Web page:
This proposal's long-range objectives are the design, synthesis and testing of mechanism-based inhibitors which will be effective in vitro and in vivo against M. tuberculosis, and causative agent of tuberculosis. The increasing incidence of tuberculosis worldwide, particularly in the United States, and the recent appearance of multi-drug resistant varieties of M. tuberculosis, makes the development of effective, second generation drugs critical. A mechanism-based inhibition approach has been chosen as most appropriate due to the favorable combination of high specificity, low toxicity and biological efficiency exhibited by such inhibitors. As the most attractive target enzyme for these studies, we have selected dihydrodipicolinate reductase (DHPR), due to its ease of assay, its favorable chemistry and its cloning from BCG (bacille Calmette-Guerin). This enzyme is responsible for a critical early step in the lysine biosynthetic pathway, which has as one of its intermediates, diaminopimelate, an essential component of the mycobacterial cell wall. The products of both of both the asd (aspartate semialdehyde dehydrogenase) and ask (aspartokinase) genes are essential for growth of mycobacteria, and the dual biosynthetic importance of this pathway makes the selection of DHPR as a target especially appropriate. The cloned DHPR gene from BCG will be used to clone the corresponding gene from M. tuberculosis, and this gene will be sequenced. Using this sequence, the gene will be overexpressed in E. coli or M. smegmatis. The enzyme will be purified, and its kinetic and chemical mechanism will be determined. The specificity of the enzyme for substrates and competitive inhibitors will be determined. Attempts will be made to crystallize the homogeneous enzyme, and the three- dimensional structure of the enzyme, and its binary and ternary complexes with substrates will be determined. Mechanism-based inhibitors will be synthesized and tested against the purified enzyme to ensure that all kinetic and mechanistic criteria for such inhibitors are met. Those inhibitors meeting these criteria and exhibiting favorable in vitro properties will be tested against cultures of M. tuberculosis, and other pathogenic bacteria. These studies should provide potent new therapeutics, using targets which have not been suggested or explored previously. Additional enzyme targets for this mechanism-based inhibitor approach exist in this same pathway (succinyldiaminopimelate aminotransferase and diaminopimelate decarboxylase), and similar strategies could be applied to these enzymes.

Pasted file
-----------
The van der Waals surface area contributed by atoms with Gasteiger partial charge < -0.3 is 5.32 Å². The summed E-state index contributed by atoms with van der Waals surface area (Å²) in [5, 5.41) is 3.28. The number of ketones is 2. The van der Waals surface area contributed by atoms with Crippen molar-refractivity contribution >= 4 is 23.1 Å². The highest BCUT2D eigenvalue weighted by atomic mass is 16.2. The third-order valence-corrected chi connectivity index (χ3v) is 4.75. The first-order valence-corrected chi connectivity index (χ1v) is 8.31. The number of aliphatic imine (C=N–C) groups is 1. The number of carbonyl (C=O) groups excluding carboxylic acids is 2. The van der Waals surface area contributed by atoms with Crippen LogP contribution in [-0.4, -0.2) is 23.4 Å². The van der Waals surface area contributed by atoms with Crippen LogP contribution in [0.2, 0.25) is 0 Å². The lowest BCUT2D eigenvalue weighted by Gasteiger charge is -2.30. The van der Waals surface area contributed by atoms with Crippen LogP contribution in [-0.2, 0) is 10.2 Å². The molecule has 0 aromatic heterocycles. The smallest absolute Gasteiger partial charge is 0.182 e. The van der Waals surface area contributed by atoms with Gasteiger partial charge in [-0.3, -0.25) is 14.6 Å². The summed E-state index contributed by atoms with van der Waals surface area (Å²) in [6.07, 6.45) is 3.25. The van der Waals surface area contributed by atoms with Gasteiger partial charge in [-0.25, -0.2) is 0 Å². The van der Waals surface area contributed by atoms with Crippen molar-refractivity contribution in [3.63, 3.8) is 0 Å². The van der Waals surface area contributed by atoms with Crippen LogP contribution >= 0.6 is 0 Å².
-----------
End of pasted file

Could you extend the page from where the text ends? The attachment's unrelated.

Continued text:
National Institute of Health (NIH)
National Institute of Allergy and Infectious Diseases (NIAID)
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Special Emphasis Panel (SRC (59))
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Albert Einstein College of Medicine
Schools of Medicine
United States
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